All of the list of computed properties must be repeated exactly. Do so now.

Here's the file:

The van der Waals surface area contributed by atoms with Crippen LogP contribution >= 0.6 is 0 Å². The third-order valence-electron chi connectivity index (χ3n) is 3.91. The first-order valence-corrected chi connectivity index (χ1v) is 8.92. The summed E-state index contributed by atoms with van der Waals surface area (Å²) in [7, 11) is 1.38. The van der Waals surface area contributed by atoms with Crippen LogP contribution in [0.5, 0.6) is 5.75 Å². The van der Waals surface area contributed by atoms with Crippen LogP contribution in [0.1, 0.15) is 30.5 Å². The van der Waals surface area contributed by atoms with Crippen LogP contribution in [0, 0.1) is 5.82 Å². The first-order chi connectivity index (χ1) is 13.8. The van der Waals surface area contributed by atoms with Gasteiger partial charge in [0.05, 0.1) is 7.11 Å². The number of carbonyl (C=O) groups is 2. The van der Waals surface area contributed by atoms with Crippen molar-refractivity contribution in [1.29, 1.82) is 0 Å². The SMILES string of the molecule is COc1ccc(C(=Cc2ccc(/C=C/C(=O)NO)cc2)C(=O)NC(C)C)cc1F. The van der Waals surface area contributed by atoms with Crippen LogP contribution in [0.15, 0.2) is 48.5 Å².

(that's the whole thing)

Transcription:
The van der Waals surface area contributed by atoms with Crippen LogP contribution >= 0.6 is 0 Å². The third-order valence-electron chi connectivity index (χ3n) is 3.91. The first-order valence-corrected chi connectivity index (χ1v) is 8.92. The summed E-state index contributed by atoms with van der Waals surface area (Å²) in [7, 11) is 1.38. The van der Waals surface area contributed by atoms with Crippen LogP contribution in [0.5, 0.6) is 5.75 Å². The van der Waals surface area contributed by atoms with Crippen LogP contribution in [0.1, 0.15) is 30.5 Å². The van der Waals surface area contributed by atoms with Crippen LogP contribution in [0, 0.1) is 5.82 Å². The first-order chi connectivity index (χ1) is 13.8. The van der Waals surface area contributed by atoms with Gasteiger partial charge in [0.05, 0.1) is 7.11 Å². The number of carbonyl (C=O) groups is 2. The van der Waals surface area contributed by atoms with Crippen molar-refractivity contribution in [1.29, 1.82) is 0 Å². The SMILES string of the molecule is COc1ccc(C(=Cc2ccc(/C=C/C(=O)NO)cc2)C(=O)NC(C)C)cc1F. The van der Waals surface area contributed by atoms with Crippen LogP contribution in [0.15, 0.2) is 48.5 Å².